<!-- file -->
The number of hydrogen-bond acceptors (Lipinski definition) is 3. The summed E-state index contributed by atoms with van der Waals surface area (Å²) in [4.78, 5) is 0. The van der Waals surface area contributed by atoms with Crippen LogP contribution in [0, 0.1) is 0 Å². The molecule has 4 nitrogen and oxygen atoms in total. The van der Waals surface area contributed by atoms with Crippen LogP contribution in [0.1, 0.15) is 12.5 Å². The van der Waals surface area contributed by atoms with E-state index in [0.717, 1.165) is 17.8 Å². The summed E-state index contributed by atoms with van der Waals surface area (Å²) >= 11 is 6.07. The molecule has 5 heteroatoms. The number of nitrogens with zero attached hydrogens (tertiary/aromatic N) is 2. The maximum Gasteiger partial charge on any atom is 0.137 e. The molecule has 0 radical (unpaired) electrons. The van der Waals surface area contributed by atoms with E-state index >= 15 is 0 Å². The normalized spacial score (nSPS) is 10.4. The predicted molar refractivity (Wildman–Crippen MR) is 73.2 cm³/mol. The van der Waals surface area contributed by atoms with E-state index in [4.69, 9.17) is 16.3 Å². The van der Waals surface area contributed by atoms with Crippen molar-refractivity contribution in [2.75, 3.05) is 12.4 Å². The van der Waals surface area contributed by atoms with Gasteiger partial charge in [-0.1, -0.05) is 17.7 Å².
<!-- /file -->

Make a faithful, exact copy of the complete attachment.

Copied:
The number of hydrogen-bond acceptors (Lipinski definition) is 3. The summed E-state index contributed by atoms with van der Waals surface area (Å²) in [4.78, 5) is 0. The van der Waals surface area contributed by atoms with Crippen LogP contribution in [0, 0.1) is 0 Å². The molecule has 4 nitrogen and oxygen atoms in total. The van der Waals surface area contributed by atoms with Crippen LogP contribution in [0.1, 0.15) is 12.5 Å². The van der Waals surface area contributed by atoms with E-state index in [0.717, 1.165) is 17.8 Å². The summed E-state index contributed by atoms with van der Waals surface area (Å²) >= 11 is 6.07. The molecule has 5 heteroatoms. The number of nitrogens with zero attached hydrogens (tertiary/aromatic N) is 2. The maximum Gasteiger partial charge on any atom is 0.137 e. The molecule has 0 radical (unpaired) electrons. The van der Waals surface area contributed by atoms with E-state index >= 15 is 0 Å². The normalized spacial score (nSPS) is 10.4. The predicted molar refractivity (Wildman–Crippen MR) is 73.2 cm³/mol. The van der Waals surface area contributed by atoms with E-state index in [4.69, 9.17) is 16.3 Å². The van der Waals surface area contributed by atoms with Crippen molar-refractivity contribution in [2.75, 3.05) is 12.4 Å². The van der Waals surface area contributed by atoms with Gasteiger partial charge in [-0.1, -0.05) is 17.7 Å².